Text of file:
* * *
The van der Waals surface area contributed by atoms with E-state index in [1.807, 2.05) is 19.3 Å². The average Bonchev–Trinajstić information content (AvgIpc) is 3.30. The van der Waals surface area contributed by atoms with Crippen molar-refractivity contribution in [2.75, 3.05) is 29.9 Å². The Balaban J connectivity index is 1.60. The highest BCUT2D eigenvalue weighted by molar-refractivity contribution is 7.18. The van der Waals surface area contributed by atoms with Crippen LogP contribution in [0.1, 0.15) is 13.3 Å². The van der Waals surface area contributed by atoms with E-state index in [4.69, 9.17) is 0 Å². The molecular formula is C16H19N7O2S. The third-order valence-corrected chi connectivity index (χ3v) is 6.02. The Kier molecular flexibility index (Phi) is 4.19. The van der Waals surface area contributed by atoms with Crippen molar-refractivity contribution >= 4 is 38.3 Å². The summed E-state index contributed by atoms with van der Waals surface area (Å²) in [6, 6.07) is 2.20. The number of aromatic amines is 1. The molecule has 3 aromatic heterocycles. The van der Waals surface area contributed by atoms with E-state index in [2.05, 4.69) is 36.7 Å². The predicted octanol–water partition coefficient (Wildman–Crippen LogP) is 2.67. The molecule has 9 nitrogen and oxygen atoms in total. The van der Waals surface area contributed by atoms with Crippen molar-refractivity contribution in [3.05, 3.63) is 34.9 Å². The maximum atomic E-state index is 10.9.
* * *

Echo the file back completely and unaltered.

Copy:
The van der Waals surface area contributed by atoms with E-state index in [1.807, 2.05) is 19.3 Å². The average Bonchev–Trinajstić information content (AvgIpc) is 3.30. The van der Waals surface area contributed by atoms with Crippen molar-refractivity contribution in [2.75, 3.05) is 29.9 Å². The Balaban J connectivity index is 1.60. The highest BCUT2D eigenvalue weighted by molar-refractivity contribution is 7.18. The van der Waals surface area contributed by atoms with Crippen LogP contribution in [0.1, 0.15) is 13.3 Å². The van der Waals surface area contributed by atoms with E-state index in [4.69, 9.17) is 0 Å². The molecular formula is C16H19N7O2S. The third-order valence-corrected chi connectivity index (χ3v) is 6.02. The Kier molecular flexibility index (Phi) is 4.19. The van der Waals surface area contributed by atoms with Crippen molar-refractivity contribution >= 4 is 38.3 Å². The summed E-state index contributed by atoms with van der Waals surface area (Å²) in [6, 6.07) is 2.20. The number of aromatic amines is 1. The molecule has 3 aromatic heterocycles. The van der Waals surface area contributed by atoms with E-state index in [2.05, 4.69) is 36.7 Å². The predicted octanol–water partition coefficient (Wildman–Crippen LogP) is 2.67. The molecule has 9 nitrogen and oxygen atoms in total. The van der Waals surface area contributed by atoms with Crippen molar-refractivity contribution in [3.05, 3.63) is 34.9 Å². The maximum atomic E-state index is 10.9.